BQ1: What are ultimate laws of nature?

Duke's nuclear and particle physics programs, along with a new program in cosmology, explore some of the most compelling mysteries in contemporary physics. These include the essence of dark matter and dark energy, the possibility of hidden symmetries of nature and the mechanisms that break them, and the fundamental nature of the vacuum that ultimately drove the evolution of the early universe. We exploit strong connections to major research facilities on four continents to study exotic forms of nuclear matter, fundamental symmetries of nature, characteristics of the Higgs boson, neutrino interactions, and more. New opportunities in experimental cosmology will strengthen existing efforts by providing complementary avenues for exploration. Finally, experimental and theoretical investigations of the strong nuclear force are providing further insights into the fundamental laws of nature. This broad range of programs at Duke both complement and enrich each other in our quest to understand the ultimate laws of Nature.

The visible world surrounding us is made up of molecules and atoms which in turn consist of protons, neutrons and electrons. Today we know that neutrons and protons are actually composite particles and that the basic building blocks of matter are quarks and gluons interacting through the known basic forces of nature. The general theory that describes all elementary particles that we know of as well as their interactions is known as the Standard Model of particle physics. Over the past 20 years, discoveries of the top quark (1995), the tau neutrino (2000), and more recently the Higgs boson (2012), have impressively confirmed the validity of the Standard Model. However, many unsolved questions remain. For example, the nearly-perfect symmetry between matter and antimatter in the Standard Model implies neither should have survived a second after the Big Bang, yet we live in a Universe that is dominated by matter. And while the Higgs particle provides mass for elementary particles, it does not explain the mass of the proton, neutron, or most composite particles. As noted earlier, we have only vague clues about the nature of dark energy or dark matter, but we know they are much more widespread than the atoms and molecules we understand.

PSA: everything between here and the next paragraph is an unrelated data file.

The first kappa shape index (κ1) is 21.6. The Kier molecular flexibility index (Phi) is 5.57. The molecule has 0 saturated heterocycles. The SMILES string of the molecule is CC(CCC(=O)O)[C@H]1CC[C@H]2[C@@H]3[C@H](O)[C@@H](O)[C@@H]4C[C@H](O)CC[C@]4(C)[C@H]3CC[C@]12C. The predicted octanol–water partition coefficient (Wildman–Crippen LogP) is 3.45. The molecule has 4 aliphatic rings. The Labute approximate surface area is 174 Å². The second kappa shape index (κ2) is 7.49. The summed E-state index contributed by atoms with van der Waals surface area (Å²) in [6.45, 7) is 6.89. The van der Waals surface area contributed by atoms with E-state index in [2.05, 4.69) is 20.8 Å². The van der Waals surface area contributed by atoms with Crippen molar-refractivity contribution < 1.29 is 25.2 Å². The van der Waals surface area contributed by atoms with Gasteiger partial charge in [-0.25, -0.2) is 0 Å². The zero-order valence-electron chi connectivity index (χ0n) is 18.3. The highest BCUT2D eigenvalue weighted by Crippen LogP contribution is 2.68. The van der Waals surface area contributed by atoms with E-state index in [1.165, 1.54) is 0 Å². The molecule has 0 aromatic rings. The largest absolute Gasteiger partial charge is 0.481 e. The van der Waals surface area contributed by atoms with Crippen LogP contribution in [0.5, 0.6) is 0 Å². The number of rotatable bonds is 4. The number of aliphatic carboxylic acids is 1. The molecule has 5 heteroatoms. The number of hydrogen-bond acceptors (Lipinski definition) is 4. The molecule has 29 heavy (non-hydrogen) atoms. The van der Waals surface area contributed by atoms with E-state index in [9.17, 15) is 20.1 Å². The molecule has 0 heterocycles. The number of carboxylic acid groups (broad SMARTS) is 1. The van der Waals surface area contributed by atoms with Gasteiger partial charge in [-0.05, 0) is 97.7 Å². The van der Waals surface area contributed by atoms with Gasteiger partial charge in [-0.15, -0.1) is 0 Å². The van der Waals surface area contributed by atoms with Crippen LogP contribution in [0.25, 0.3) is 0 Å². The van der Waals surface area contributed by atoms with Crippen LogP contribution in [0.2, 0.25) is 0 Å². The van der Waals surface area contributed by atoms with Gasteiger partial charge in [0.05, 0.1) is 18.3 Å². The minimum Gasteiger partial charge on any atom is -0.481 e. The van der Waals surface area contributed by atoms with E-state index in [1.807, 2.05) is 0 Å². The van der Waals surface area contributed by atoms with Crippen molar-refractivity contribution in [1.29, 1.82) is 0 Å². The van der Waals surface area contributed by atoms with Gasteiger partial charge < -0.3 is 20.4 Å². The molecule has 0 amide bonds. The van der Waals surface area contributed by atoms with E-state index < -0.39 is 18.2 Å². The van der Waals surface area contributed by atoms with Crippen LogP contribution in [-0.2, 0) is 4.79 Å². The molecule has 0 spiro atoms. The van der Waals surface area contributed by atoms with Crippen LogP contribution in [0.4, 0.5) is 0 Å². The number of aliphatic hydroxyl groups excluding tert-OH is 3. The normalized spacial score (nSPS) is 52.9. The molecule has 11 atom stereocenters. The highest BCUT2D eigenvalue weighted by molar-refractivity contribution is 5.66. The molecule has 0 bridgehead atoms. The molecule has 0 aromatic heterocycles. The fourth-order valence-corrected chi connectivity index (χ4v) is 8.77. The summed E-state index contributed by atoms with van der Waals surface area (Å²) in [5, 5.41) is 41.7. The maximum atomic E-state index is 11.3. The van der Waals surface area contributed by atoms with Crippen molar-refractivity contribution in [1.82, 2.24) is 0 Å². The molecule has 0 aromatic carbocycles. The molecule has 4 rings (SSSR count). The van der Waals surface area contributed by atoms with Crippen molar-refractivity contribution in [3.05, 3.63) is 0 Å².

An overriding goal of modern particle physics, nuclear physics, and cosmology is to provide explanations for these puzzles. Remarkably, there are close connections between these seemingly disjoint fields of research. For example, collisions of heavy nuclei at the Large Hadron Collider (LHC) recreate conditions that prevailed a few microseconds after the Big Bang and in turn cosmological observations provide hints about yet undiscovered forms of matter and energy.